Great Depression and the Great Recession of 2008

Great Depression and the Great Recession of 2008

The Great Depression and the Great Recession of 2008 are the biggest economic crisis recorded in the history of the United States. The main cause of both economic downturns lay deep in the actions of the federal government. The effects were enormous; unemployment rates spiked, the money market industry collapsed, major banks failed and threatened the existence of many more. While there are quite a number of similarities between the great depression and the great recession, there are also notable differences that set them apart.

The Great Depression run from 1929 to around 1939. In the years that preceded the Great Depression, the Federal Reserve kept the interest rates artificially low. In 1929, they raised the interest rates to offset the economic boom experienced in the early 1920s. The increased interest rate was a huge blow to investors. President Hoover later signed the Smoot-Hawley Tarif in 1932 that choked and halted entrepreneurship even further. The Federal Reserve also failed to increase the money supply to combat the deflation. As a result, the price levels fell by 22%, and the GDP plummeted by 31%. Consumer spending and investments dropped, which caused a steep decline in industrial output. Failing companies laid off their workers, unemployment levels increased to 25%, and almost half of the banks failed.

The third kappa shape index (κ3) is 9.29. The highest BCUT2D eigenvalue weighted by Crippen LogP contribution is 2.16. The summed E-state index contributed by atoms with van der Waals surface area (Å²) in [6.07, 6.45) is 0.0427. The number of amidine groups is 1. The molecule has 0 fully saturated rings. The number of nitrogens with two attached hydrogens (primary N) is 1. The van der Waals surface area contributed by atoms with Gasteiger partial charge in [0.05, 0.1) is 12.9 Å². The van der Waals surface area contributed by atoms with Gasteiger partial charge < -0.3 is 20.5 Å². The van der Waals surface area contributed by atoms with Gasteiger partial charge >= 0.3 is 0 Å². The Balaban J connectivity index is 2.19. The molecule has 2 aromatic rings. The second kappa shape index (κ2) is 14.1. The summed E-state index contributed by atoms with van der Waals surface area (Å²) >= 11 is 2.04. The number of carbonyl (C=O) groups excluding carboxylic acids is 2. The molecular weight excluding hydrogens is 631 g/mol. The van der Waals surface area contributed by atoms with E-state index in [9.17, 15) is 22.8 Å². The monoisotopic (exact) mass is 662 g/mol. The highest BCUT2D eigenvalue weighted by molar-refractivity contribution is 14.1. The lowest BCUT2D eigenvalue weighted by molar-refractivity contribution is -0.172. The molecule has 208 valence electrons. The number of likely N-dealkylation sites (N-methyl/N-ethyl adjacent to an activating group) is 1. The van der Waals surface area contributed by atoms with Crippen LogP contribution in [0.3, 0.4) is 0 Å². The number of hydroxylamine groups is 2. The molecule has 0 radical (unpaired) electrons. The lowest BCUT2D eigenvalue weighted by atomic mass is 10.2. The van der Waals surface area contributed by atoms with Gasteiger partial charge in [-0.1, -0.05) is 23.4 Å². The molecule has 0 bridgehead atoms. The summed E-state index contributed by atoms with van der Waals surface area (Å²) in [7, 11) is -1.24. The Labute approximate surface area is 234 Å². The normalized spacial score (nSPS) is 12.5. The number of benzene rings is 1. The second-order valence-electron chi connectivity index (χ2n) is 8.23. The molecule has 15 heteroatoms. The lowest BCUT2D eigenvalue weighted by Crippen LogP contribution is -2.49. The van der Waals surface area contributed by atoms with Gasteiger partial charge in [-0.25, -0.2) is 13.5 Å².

A decade ago, in 2008, the United States was hit by yet another even larger economic shock worse than the Great Depression. While the major impacts of the Great Recession were felt in 2008, the signs could be felt as early as 2006 when the house prices began falling. But the Bush administration did not realize how serious the situation was getting. By 2007, the Federal Reserve made the first response to the subprime mortgage crisis by adding $2.4 billion in liquidity to the banking system. The Federal reserve assumed that the strong money supply and the low interest rates would resolve the challenges faced by the Real Estate Industry.

But the house prices continued to plummet. Banks continued to sell more mortgage-backed securities to people who could hardly finance their mortgage loans. And when insurers failed to cover the credit default swaps purchased by the banks, the banking system came crumbling down. The real Gross Domestic product also declined significantly, the unemployment rate spiked by 6%, people were unable to finance their mortgages, which was followed by thousands of foreclosures.  The great recession was indeed a very difficult period for the United States. A decade later, the impacts of the Great Recession of 2008 can still be felt in the US and beyond.

Islam, I., and S. Verick. “The great recession of 2008–09: Causes, consequences and policy responses.” In From the great recession to labour market recovery, pp. 19-52. Palgrave Macmillan, London, 2011.

Reid, Carolina K., Debbie Bocian, Wei Li, and Roberto G. Quercia. “Revisiting the subprime crisis: The dual mortgage market and mortgage defaults by race and ethnicity.” Journal of Urban Affairs 39, no. 4 (2017): 469-487.

Temin, Peter. “Great Depression.” In Banking Crises, pp. 144-153. Palgrave Macmillan, London, 2016.

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